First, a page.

Published: March 11, 2013
NAIROBI, Kenya — In the Kibera slum, where the sun beats down mercilessly on the metal shacks and ribbons of raw sewage snake across the dirt, people are about as angry as they have ever been. Their preferred presidential candidate, Raila Odinga, lost the election. He claims it was rigged, again. And he is refusing to concede.But unlike the reaction after the last presidential election, in 2007, which Mr. Odinga also lost amid evidence of vote rigging, Kibera has not exploded. There have been no major clashes this time, here or anywhere else across Kenya, no blockading of national highways or ripping up of train tracks.The chaos that reigned during the last election dispute cost more than 1,000 lives and shook Kenya to its core, but so far this disputed election seems to have been absorbed remarkably peacefully.“I am not a happy man,” said John Otieno, a community leader in Kibera and an Odinga stalwart.A crowd of young men who had gathered around him on Monday morning grunted their support, muttering the words “thief” and “stolen.”
“But there will be no protests,” Mr. Otieno said, and the men around him simmered down. “We will listen to our leader. Raila said he will take this to the courts, and we have faith in the courts. We will wait for them.”“Kenya,” he said grandly, “has changed.”
Though the electoral drama has not been fully resolved, Kenya has greatly defied expectations, along the lines of what Uhuru Kenyatta, the president-elect, said in his acceptance speech on Saturday: “Finally, Kenya has come of age.”The raft of reforms this country made after the crisis of late 2007 and early 2008, and the extensive antiviolence messages during this election, seemed to have found their mark. Since the election results were announced Saturday, giving the presidency to Mr. Kenyatta in a surprising first-round victory, top politicians down to neighborhood activists have been calling for peace — and the peace has been holding, even in passionate Odinga strongholds like Kibera and Kisumu (in western Kenya) and along the coast.A big reason is that Mr. Odinga, who says he has detailed information about inflated voter turnout and the theft of thousands of votes, has decided to take his grievances to the courts this time, not to the streets. He says he has faith in the judiciary, which in 2007 was widely dismissed as inept and corrupt, but is now respected as one of Kenya’s more dependable public institutions. Willy Mutunga, the chief justice of the Supreme Court, is one of Kenya’s most trusted public officials, though some analysts have raised doubts about the other five justices.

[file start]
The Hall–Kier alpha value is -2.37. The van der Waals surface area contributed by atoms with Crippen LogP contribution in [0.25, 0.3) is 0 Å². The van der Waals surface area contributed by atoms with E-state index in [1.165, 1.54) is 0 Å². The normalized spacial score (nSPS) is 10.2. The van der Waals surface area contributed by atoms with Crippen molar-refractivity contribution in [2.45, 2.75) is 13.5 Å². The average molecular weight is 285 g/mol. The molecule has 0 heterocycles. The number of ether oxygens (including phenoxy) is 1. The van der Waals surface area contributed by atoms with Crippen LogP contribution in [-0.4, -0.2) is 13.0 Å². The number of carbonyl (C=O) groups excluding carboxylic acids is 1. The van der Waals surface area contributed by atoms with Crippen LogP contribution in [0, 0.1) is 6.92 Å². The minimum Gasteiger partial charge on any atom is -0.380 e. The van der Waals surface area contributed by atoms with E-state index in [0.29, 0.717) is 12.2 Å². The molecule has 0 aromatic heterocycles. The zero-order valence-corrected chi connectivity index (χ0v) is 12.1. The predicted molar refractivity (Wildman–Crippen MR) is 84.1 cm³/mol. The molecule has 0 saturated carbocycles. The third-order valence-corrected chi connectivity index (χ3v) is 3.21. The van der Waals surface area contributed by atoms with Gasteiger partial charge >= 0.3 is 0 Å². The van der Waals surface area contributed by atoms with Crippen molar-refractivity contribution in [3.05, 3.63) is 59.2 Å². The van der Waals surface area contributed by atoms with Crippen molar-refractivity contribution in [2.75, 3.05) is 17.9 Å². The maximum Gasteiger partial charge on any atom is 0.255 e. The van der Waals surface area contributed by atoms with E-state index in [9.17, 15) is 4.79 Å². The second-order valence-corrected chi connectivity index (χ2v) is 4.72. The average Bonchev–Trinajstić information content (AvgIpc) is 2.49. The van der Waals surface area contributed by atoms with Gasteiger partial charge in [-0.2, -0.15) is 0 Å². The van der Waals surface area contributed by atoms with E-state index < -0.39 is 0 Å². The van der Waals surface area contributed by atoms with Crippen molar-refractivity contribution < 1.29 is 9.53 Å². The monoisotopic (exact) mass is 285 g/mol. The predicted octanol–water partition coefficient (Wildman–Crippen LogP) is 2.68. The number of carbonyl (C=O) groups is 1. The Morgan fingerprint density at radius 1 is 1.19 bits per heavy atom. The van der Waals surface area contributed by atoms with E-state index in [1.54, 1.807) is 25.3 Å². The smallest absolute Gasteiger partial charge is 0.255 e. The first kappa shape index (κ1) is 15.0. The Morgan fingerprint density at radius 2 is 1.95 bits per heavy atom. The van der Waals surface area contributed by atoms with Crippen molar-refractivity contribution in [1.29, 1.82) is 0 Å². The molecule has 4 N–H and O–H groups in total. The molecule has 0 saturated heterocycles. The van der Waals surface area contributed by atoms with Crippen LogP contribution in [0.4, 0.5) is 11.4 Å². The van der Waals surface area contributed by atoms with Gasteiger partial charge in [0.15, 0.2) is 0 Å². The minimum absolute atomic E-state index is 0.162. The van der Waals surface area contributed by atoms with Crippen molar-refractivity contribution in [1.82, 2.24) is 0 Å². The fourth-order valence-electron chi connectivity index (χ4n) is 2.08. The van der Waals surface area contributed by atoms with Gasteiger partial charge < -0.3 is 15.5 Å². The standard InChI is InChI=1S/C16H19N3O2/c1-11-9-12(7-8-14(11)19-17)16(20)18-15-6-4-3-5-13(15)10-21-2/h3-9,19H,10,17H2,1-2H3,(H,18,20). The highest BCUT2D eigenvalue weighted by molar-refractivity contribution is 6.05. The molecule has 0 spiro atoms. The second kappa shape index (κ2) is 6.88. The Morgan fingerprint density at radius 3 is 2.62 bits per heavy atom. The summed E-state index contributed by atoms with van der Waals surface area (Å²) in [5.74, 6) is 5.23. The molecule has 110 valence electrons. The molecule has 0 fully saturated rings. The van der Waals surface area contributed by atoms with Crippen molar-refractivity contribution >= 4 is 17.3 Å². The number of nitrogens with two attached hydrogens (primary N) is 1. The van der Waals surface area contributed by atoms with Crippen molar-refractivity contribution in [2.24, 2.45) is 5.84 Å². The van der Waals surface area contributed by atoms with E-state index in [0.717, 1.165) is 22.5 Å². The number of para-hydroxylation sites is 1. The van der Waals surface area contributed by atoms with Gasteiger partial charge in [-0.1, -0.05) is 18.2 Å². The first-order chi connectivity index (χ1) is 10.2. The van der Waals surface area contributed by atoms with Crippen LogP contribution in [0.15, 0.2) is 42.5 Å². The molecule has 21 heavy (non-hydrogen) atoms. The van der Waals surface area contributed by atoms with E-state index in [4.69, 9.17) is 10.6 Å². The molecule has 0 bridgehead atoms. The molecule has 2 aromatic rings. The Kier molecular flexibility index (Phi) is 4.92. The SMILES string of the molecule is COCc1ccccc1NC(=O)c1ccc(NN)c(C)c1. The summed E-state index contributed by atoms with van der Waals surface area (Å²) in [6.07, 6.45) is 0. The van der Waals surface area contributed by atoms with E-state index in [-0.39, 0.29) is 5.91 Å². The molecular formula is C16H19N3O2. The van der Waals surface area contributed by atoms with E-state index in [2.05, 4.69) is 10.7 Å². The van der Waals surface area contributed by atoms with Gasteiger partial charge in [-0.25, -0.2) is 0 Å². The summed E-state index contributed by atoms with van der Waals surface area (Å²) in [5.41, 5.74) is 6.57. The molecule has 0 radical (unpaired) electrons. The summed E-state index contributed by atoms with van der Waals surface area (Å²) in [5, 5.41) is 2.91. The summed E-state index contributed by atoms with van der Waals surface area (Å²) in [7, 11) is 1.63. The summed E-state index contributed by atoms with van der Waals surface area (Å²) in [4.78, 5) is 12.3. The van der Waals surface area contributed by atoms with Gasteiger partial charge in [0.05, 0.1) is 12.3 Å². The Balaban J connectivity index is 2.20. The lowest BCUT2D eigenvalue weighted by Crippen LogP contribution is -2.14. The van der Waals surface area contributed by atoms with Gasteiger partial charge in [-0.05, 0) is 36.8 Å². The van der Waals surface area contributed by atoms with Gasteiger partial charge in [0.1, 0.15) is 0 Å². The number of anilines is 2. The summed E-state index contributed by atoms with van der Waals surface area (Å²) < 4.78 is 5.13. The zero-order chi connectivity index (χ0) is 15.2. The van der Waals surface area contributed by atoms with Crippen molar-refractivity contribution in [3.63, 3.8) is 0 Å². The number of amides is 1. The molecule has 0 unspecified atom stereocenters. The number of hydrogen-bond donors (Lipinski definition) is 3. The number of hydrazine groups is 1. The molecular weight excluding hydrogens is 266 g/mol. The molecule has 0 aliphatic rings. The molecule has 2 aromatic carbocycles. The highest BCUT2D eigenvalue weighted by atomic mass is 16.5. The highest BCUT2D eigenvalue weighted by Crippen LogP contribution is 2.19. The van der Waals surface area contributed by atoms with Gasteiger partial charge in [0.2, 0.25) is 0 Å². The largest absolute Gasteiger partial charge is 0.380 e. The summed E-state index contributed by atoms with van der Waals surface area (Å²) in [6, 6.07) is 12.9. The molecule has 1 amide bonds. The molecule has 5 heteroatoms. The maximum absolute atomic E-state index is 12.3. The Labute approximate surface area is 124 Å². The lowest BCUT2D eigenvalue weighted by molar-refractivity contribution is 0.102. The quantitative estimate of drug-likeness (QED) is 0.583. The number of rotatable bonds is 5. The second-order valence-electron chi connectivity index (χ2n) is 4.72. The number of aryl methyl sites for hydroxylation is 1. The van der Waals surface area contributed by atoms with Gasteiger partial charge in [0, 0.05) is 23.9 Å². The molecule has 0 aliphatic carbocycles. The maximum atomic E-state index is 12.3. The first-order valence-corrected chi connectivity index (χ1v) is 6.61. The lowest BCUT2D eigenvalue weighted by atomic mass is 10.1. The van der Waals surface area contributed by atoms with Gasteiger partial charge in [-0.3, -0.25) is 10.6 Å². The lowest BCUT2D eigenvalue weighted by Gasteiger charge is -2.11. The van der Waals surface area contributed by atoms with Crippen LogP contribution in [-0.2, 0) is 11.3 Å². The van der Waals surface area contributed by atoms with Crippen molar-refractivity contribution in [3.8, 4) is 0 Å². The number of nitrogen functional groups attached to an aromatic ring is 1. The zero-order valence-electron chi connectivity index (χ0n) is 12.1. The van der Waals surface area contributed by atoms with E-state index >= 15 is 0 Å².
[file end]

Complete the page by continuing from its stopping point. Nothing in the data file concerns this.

Many of the same underlying tensions that agitated Kenyans in 2007 still exist, like yawning economic inequality, historic disputes over land and the bitterness that many feel about the continued dominance of Mr. Kenyatta’s ethnic group, the Kikuyu, in business and politics. But this election was run differently and much more transparently, giving Kenyans a window into the vote counting as it was ticking along last week.Mr. Kenyatta, the son of Kenya’s first president and one of the richest men in this part of Africa, jumped out to an early lead and held it the whole time, finishing nearly one million votes ahead. The only question seems to be if Mr. Kenyatta cleared the 50 percent threshold needed to avoid a runoff. According to official results, he did so by less than a tenth of a percent. If Mr. Odinga, who got about 43 percent, can show that a few thousand votes were rigged, there is a chance that the Supreme Court could order a new election or a runoff.
Mr. Odinga is an ethnic Luo, but unlike last time — when thousands of Luos poured into the streets, screaming, “No Raila, no peace!” — many Luos now just want him to concede.